Silent she was even to her own parents, whose feelings she magnanimously spared. She did not act rashly in leaving him, though she had been most rash in marrying him.

Not all at once did the full knowledge of the dreadful reality into which she had entered come upon the young wife. She knew vaguely, from the wild avowals of the first hours of their marriage, that there was a dreadful secret of guilt, that Byron’s soul was torn with agonies of remorse, and that he had no love to give to her in return for a love which was ready to do and dare all for him. Yet bravely she addressed herself to the task of soothing and pleasing and calming the man whom she had taken “for better or for worse.”

Young and gifted, with a peculiar air of refined and spiritual beauty; graceful in every movement, possessed of exquisite taste; a perfect companion to his mind in all the higher walks of literary culture, and with that infinite pliability to all his varying, capricious moods which true love alone can give; bearing in her hand a princely fortune, which with a woman’s uncalculating generosity was thrown at his feet—there is no wonder that she might feel for a while as if she could enter the lists with the very Devil himself, and fight with a woman’s weapons for the heart of her husband.

There are indications scattered through the letters of Lord Byron which, though brief indeed, showed that his young wife was making every effort to accommodate herself to him, and to give him a cheerful home. One of the poems that he sends to his publisher about this time, he speaks of as being copied by her. He had always the highest regard for her literary judgments and opinions, and this little incident shows that she was already associating herself in a wifely fashion with his aims as an author.

The poem copied by her, however, has a sad meaning which she afterwards learned to understand only too well.

There’s not a joy the world can give like that it
    takes away,
When the glow of early thought declines in feeling’s
    dull decay;
’T is not on youth's smooth cheek the blush alone
    that fades so fast,
But the tender bloom of heart is gone e’er youth
    itself be past.

Then the few whose spirits float above the wreck
    of happiness
Are driven o’er the shoals of guilt or ocean of
The magnet of their course is gone, or only points
    in vain
The shore to which their shivered sail shall never
    stretch again.

Only a few days before she left him forever, Lord Byron sent Murray manuscripts, in Lady Byron’s handwriting, of the Siege of Corinth and Parisina, and wrote: —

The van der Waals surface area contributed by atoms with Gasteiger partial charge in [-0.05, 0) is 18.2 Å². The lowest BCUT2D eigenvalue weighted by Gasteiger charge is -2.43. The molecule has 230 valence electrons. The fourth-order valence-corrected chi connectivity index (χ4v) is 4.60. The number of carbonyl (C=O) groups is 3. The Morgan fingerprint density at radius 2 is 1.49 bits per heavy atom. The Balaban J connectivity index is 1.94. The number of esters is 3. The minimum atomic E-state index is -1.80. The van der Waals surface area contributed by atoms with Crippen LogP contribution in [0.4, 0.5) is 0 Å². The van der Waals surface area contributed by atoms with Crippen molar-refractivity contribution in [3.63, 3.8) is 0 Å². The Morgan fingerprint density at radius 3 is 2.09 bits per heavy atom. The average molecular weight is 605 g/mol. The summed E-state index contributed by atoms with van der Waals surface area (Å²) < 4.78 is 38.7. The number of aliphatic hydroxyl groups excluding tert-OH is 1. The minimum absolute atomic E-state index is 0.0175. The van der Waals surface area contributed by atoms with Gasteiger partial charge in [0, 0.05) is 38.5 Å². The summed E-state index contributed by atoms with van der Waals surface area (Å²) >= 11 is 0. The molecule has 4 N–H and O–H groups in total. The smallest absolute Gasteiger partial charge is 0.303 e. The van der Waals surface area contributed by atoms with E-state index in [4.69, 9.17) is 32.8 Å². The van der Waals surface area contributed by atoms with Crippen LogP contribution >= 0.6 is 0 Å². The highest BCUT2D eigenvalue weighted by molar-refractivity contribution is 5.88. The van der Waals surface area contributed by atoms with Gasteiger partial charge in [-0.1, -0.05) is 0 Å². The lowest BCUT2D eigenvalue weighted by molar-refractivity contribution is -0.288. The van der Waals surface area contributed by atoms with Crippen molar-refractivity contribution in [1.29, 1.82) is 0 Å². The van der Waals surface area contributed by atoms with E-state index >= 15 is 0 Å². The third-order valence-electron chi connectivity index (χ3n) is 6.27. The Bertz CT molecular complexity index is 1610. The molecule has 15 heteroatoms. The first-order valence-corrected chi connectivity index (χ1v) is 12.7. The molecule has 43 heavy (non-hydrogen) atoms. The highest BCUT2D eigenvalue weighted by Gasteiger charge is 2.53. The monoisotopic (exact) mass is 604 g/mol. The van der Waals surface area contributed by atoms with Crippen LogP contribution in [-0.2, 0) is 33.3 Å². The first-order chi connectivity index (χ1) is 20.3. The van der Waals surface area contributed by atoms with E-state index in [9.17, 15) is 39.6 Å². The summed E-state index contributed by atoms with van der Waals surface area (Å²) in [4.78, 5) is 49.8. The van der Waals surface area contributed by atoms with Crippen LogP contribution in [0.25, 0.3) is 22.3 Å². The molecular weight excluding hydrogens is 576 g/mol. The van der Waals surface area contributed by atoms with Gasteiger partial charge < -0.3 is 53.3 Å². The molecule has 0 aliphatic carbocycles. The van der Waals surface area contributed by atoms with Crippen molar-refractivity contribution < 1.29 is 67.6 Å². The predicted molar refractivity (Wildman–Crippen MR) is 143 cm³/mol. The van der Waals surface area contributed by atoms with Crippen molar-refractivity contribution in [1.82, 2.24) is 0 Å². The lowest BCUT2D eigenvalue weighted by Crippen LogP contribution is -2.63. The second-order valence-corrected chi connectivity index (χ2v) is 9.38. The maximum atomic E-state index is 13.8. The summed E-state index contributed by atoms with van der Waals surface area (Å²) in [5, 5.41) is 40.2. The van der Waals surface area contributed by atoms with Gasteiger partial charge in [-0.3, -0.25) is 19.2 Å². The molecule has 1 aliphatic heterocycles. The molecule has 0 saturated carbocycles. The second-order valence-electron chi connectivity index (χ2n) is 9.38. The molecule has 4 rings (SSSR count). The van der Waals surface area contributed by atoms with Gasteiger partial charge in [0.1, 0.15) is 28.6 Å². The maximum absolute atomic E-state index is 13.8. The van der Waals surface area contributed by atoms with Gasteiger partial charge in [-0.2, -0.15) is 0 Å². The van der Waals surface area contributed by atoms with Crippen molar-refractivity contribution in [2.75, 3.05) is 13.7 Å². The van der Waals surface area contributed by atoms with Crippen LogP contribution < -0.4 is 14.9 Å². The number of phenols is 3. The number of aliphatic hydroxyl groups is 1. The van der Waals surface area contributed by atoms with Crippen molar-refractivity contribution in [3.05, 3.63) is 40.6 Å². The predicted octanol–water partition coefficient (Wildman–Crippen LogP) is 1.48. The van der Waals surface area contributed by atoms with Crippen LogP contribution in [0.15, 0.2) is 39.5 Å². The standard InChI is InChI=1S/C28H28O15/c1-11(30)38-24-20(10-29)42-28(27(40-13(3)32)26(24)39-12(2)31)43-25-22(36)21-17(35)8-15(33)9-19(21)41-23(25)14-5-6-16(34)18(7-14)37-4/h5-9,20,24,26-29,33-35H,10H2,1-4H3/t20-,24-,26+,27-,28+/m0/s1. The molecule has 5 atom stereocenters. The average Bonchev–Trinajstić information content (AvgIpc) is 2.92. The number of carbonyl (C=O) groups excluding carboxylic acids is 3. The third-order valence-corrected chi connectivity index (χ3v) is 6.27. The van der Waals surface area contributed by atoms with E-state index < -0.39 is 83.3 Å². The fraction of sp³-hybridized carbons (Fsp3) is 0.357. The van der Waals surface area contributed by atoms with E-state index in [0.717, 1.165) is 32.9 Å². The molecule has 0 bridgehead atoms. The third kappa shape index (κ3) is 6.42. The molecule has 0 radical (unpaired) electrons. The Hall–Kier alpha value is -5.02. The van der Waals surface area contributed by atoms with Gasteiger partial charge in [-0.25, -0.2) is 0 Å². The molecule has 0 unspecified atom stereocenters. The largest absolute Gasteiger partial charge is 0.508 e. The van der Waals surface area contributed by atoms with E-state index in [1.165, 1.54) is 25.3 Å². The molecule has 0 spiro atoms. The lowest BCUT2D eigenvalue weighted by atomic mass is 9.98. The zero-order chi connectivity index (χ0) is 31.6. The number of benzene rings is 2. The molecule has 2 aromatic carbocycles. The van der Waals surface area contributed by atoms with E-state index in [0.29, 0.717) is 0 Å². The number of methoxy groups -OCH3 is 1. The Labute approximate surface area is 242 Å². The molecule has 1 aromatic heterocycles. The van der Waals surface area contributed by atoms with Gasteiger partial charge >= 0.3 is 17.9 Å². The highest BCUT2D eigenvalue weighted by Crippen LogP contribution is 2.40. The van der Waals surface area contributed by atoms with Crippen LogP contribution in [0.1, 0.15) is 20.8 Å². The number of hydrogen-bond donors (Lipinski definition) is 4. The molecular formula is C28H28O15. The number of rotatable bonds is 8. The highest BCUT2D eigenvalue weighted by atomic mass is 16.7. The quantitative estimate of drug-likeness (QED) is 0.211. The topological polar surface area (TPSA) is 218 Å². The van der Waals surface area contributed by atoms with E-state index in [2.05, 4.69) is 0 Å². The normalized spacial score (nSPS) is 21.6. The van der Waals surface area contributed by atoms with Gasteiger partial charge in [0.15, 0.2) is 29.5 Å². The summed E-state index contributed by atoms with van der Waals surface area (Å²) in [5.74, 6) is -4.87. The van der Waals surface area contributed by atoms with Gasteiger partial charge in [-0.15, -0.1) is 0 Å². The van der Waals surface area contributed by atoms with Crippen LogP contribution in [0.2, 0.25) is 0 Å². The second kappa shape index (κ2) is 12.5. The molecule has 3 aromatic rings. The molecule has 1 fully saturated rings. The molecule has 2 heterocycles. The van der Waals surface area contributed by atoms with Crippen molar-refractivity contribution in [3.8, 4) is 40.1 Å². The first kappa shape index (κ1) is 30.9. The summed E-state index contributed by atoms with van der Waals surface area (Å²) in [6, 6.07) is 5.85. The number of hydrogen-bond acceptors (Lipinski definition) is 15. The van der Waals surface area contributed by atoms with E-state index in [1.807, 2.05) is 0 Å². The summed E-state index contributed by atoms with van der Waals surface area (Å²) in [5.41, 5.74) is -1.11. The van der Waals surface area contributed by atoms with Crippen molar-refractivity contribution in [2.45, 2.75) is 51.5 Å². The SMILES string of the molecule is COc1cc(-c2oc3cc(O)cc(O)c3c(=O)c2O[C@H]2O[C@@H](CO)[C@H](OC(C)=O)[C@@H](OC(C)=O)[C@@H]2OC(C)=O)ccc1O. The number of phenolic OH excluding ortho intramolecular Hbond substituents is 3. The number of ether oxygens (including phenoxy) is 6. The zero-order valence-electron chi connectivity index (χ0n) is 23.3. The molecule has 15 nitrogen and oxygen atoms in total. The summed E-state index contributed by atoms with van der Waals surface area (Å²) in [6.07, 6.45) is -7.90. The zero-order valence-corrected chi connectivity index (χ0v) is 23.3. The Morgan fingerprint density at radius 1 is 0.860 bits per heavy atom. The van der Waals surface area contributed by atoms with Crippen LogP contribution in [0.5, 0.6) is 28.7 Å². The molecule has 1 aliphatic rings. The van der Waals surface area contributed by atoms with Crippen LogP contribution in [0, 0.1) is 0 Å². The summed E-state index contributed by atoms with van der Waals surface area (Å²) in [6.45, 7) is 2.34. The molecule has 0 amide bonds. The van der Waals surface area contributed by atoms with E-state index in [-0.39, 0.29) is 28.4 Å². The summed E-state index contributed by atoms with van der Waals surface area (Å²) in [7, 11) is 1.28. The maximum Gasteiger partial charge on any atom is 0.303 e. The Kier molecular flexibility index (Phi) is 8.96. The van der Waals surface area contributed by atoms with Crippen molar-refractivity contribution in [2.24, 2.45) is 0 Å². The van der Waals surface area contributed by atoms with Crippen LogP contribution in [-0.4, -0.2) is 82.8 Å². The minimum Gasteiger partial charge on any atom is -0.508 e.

“I am very glad that the handwriting was a favorable omen of the morale of the piece; but you must not trust to that, for my copyist would write out anything I desired, in all the ignorance of innocence.”

There were lucid intervals in which Lord Byron felt the charm of his wife’s mind and the strength of her powers. “Bell, you could be a poet too, if you only thought so,” he would say. There were summer hours in her stormy life, the memory of which never left her, when Byron was as gentle and tender as he was beautiful; when he seemed to be possessed by a good angel, and then for a little time all the ideal possibilities of his nature stood revealed.

The most dreadful men to live with are those who thus alternate between angel and devil. The buds of hope and love called out by a day or two of sunshine are frozen again and again till the tree is killed.

But there came an hour of revelation, — an hour when, in a manner which left no kind of room for doubt, Lady Byron saw the full depth of the abyss of infamy which her marriage was expected to cover, and understood that she was expected to be the cloak and the accomplice of this infamy.

Many women would have been utterly crushed by such a disclosure; some would have fled from him immediately, and exposed and denounced the crime. Lady Byron did neither. When all the hope of womanhood died out of her heart, there arose within her, stronger, purer, and brighter, that immortal kind of love such as God feels for the sinner, — the love of which Jesus spoke and which holds the one wanderer of more account than the ninety and nine that went not astray. She would neither leave her husband nor betray him, nor yet would she for one moment justify his sin; and hence came two years of convulsive struggle, in which sometimes, for a while, the good angel seemed to gain ground, and then the evil one returned with sevenfold vehemence.